The NIH is considering funding research that will inject human stem cells into animal embryos, thereby creating human/animal chimeras.
We have to be careful how we react to such stories and not assume that all such human/animal research is, by definition, unethical. For example, transgenic animals–that is, an animal with a gene or genes from another species–have been created that contain valuable medicinal properties in their milk (as just one example), without materially changing the nature of the animal so that it possesses distinctly human characteristics or the potential to develop human behaviors. That was the purpose for the creation of Dolly the cloned sheep, to eventually manufacture a herd of transgenic sheep for use in“pharming.”
If we had a science sector that believed in the intrinsic dignity of human life, we could explore these potentially beneficent avenues of biotechnology with little concern that scientists would begin to blur vital distinctions or cross crucial ethical lines dividing human beings from fauna.
Alas, we don’t live in that milieu and we can’t trust our regulatory bodies–which can be more controlled by the sectors they are supposed to regulate than the other way around–to maintain strict boundaries.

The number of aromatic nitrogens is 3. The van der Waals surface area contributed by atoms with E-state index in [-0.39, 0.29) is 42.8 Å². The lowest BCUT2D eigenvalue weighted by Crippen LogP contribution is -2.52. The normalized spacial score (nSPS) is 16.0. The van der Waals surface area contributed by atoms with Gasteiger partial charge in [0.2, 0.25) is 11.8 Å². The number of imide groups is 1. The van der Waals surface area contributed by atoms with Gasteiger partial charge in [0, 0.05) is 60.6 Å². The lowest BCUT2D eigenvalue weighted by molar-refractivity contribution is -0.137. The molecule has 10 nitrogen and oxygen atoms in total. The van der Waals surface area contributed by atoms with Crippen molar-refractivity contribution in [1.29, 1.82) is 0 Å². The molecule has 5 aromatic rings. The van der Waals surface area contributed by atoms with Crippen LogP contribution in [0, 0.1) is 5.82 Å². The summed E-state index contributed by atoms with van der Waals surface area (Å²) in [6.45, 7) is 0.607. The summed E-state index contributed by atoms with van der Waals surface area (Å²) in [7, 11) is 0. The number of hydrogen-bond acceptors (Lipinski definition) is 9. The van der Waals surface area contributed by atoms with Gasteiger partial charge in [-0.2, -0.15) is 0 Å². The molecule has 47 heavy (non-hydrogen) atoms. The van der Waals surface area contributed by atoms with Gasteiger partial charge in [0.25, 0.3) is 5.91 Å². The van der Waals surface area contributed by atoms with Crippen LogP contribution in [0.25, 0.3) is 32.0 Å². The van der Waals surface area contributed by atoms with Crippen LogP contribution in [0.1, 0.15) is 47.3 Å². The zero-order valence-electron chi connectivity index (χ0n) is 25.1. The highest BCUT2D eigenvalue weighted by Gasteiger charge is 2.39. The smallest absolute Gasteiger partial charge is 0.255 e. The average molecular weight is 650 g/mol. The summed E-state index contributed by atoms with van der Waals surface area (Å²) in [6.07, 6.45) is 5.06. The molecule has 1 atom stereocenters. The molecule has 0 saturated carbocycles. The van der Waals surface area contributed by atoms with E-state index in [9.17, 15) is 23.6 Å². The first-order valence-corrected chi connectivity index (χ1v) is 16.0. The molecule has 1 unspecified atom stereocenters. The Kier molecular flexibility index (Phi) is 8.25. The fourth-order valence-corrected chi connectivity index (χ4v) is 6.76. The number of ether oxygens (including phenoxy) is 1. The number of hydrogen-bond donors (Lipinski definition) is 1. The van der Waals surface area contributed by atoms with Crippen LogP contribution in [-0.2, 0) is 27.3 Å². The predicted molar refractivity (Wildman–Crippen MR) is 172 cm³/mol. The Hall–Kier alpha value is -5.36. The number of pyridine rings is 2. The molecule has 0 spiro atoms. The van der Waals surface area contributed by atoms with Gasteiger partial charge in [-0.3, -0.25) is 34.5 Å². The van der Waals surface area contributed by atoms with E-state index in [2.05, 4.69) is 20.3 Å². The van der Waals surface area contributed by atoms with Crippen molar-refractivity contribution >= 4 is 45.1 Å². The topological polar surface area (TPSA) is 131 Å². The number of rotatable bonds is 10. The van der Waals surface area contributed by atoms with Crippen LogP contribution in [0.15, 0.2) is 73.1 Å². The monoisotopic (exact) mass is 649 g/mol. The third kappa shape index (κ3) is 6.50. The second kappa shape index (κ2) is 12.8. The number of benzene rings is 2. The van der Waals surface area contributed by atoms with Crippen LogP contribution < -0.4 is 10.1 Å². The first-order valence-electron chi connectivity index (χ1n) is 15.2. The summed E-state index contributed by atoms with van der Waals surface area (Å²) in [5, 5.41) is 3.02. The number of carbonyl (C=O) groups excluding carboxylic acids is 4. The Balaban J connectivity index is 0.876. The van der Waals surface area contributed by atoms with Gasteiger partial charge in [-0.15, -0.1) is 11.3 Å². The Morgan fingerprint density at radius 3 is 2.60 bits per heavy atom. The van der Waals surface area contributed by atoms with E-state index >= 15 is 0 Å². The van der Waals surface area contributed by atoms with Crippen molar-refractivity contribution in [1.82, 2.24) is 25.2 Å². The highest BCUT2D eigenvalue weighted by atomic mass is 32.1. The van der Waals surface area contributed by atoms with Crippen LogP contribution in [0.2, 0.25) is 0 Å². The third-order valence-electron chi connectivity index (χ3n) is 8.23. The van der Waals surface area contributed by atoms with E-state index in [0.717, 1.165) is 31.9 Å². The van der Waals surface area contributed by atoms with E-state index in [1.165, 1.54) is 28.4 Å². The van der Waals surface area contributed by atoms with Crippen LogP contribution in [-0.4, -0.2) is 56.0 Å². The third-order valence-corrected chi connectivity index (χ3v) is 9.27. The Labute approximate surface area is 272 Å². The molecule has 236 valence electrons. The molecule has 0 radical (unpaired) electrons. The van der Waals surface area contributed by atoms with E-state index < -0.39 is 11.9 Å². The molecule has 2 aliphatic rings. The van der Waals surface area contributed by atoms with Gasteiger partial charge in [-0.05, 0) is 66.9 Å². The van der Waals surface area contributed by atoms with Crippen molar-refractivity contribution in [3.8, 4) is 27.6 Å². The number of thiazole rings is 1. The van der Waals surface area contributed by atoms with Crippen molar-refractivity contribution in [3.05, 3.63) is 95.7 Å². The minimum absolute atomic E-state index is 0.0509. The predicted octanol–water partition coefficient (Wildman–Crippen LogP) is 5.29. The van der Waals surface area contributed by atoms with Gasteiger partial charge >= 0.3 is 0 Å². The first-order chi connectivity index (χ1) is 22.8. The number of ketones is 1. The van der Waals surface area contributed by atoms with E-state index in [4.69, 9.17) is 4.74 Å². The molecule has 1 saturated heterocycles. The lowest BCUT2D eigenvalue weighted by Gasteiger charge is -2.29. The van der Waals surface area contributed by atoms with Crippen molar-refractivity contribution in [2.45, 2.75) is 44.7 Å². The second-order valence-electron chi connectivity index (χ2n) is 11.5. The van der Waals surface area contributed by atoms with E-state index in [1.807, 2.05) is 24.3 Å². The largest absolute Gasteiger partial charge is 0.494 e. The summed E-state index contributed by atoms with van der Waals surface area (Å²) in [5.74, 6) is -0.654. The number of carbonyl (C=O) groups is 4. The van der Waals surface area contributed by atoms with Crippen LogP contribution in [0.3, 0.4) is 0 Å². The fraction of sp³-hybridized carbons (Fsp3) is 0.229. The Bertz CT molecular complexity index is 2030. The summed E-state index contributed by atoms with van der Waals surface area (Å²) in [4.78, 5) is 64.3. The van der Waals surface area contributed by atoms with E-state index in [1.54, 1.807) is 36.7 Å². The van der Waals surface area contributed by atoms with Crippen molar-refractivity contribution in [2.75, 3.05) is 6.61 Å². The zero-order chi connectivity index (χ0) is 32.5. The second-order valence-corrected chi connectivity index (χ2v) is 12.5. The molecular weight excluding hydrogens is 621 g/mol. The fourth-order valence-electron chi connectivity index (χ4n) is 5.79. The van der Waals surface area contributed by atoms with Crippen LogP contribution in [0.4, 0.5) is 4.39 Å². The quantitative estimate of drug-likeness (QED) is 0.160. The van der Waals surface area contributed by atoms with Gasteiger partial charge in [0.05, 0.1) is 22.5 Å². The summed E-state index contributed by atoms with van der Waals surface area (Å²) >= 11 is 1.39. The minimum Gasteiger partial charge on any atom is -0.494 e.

Another problem is that society generally doesn’t seem to care much about ethical principles around these issues. If you tell many people that biotechnology will cure their Uncle Charlie’s Parkinson’s disease, they won’t give much of a fig about other moral ramifications.
I don’t think this work can be stopped. But identifying the lines that should not–and which we will not allow to–be crossed is urgently needed so that legally enforceable standards can be delineated.
I just don’t see anyone currently in power within the symbiotically connected science, government, and big business sectors much interested in giving such work more than placating lip service at the moment.